"Together they devoted themselves to constant prayer." —Acts 1:14
Before the first Christian Pentecost, Jesus' disciples prayed together constantly for nine days. What does this mean? The exact translation is: "These all were continuing steadfastly with one mind in prayer and supplication." The emphasis is on perseverance, unity, and petitioning God.
We know only one prayer prayed during those nine days in the upper room. Peter quoted two passages from the Psalms and prophetically applied them to Judas. Then after nominating two people as possible successors of Judas, the apostles prayed: "O Lord, You read the hearts of men. Make known to us which of these two You choose for this apostolic ministry, replacing Judas, who deserted the cause and went the way he was destined to go" (Acts 1:24-25). They referred to God as the Lord Who knows our hearts and chooses us. The prayer in the upper room should lead to our submission to the Lord and acceptance of His calling in our lives. We submit to and accept the Lord's will because we have opened our hearts to Him and have let Him purify them.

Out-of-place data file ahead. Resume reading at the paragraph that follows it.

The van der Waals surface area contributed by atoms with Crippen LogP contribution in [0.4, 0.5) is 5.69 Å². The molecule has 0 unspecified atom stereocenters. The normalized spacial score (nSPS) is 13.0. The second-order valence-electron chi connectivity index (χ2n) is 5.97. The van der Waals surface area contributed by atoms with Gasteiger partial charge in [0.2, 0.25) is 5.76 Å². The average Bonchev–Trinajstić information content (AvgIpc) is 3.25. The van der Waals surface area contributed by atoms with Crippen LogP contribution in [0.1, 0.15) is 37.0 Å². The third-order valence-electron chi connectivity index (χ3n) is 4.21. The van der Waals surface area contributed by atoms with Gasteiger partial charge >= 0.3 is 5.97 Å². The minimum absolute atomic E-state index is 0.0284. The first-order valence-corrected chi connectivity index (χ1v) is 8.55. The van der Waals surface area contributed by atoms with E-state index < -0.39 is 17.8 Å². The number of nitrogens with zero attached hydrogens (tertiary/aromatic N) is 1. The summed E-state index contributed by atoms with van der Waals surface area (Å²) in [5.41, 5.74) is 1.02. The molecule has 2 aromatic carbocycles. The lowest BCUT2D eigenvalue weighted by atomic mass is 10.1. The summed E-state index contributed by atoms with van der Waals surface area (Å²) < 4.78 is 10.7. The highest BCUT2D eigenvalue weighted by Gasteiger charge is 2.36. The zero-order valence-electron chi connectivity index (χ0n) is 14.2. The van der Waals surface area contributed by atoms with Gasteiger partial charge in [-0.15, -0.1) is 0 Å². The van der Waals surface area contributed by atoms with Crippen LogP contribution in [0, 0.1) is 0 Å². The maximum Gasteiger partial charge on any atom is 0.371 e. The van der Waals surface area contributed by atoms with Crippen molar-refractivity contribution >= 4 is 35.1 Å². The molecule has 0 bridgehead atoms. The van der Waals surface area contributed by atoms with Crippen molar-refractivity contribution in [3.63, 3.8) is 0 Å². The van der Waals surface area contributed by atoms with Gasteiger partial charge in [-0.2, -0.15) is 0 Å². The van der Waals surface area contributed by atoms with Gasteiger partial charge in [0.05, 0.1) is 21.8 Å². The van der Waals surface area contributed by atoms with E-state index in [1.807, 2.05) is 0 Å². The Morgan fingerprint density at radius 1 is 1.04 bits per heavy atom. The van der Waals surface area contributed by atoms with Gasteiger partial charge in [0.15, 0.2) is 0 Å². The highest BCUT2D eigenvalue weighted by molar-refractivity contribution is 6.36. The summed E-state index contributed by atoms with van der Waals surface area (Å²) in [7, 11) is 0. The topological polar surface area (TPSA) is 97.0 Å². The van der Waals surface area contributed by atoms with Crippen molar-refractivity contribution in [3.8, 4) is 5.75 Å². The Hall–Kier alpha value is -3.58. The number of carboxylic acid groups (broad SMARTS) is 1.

In these next seven days of the Pentecost novena, let us unite in steadfastly petitioning our Lord to make our hearts purified and docile to the Holy Spirit.
Prayer: Father, purify my heart through Your word (Lk 24:32). May I want to receive the Spirit as much as I want to breathe.
Promise: "Eternal life is this: to know You, the only true God, and Him Whom You have sent, Jesus Christ." —Jn 17:3
Nihil obstat: Reverend Ralph J. Lawrence, October 9, 1998
Imprimatur: †Most Reverend Carl K. Moeddel, Vicar General and Auxiliary Bishop of the Archdiocese of Cincinnati, October 17, 1998
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